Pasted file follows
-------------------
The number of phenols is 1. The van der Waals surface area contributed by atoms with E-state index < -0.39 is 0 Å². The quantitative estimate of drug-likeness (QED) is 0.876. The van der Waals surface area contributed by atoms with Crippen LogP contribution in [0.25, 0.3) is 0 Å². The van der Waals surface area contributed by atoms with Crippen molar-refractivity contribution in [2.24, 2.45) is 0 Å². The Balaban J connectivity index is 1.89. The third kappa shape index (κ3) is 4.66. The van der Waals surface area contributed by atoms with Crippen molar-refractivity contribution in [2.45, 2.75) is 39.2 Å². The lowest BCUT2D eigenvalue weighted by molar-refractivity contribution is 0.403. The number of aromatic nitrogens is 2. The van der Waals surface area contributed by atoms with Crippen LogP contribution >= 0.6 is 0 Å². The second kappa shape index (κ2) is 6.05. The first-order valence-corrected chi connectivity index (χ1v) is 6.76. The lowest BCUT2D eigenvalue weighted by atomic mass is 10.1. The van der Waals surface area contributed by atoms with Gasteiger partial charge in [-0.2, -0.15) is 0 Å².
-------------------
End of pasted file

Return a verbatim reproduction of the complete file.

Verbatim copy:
The number of phenols is 1. The van der Waals surface area contributed by atoms with E-state index < -0.39 is 0 Å². The quantitative estimate of drug-likeness (QED) is 0.876. The van der Waals surface area contributed by atoms with Crippen LogP contribution in [0.25, 0.3) is 0 Å². The van der Waals surface area contributed by atoms with Crippen molar-refractivity contribution in [2.24, 2.45) is 0 Å². The Balaban J connectivity index is 1.89. The third kappa shape index (κ3) is 4.66. The van der Waals surface area contributed by atoms with Crippen molar-refractivity contribution in [2.45, 2.75) is 39.2 Å². The lowest BCUT2D eigenvalue weighted by molar-refractivity contribution is 0.403. The number of aromatic nitrogens is 2. The van der Waals surface area contributed by atoms with Crippen LogP contribution >= 0.6 is 0 Å². The second kappa shape index (κ2) is 6.05. The first-order valence-corrected chi connectivity index (χ1v) is 6.76. The lowest BCUT2D eigenvalue weighted by atomic mass is 10.1. The van der Waals surface area contributed by atoms with Gasteiger partial charge in [-0.2, -0.15) is 0 Å².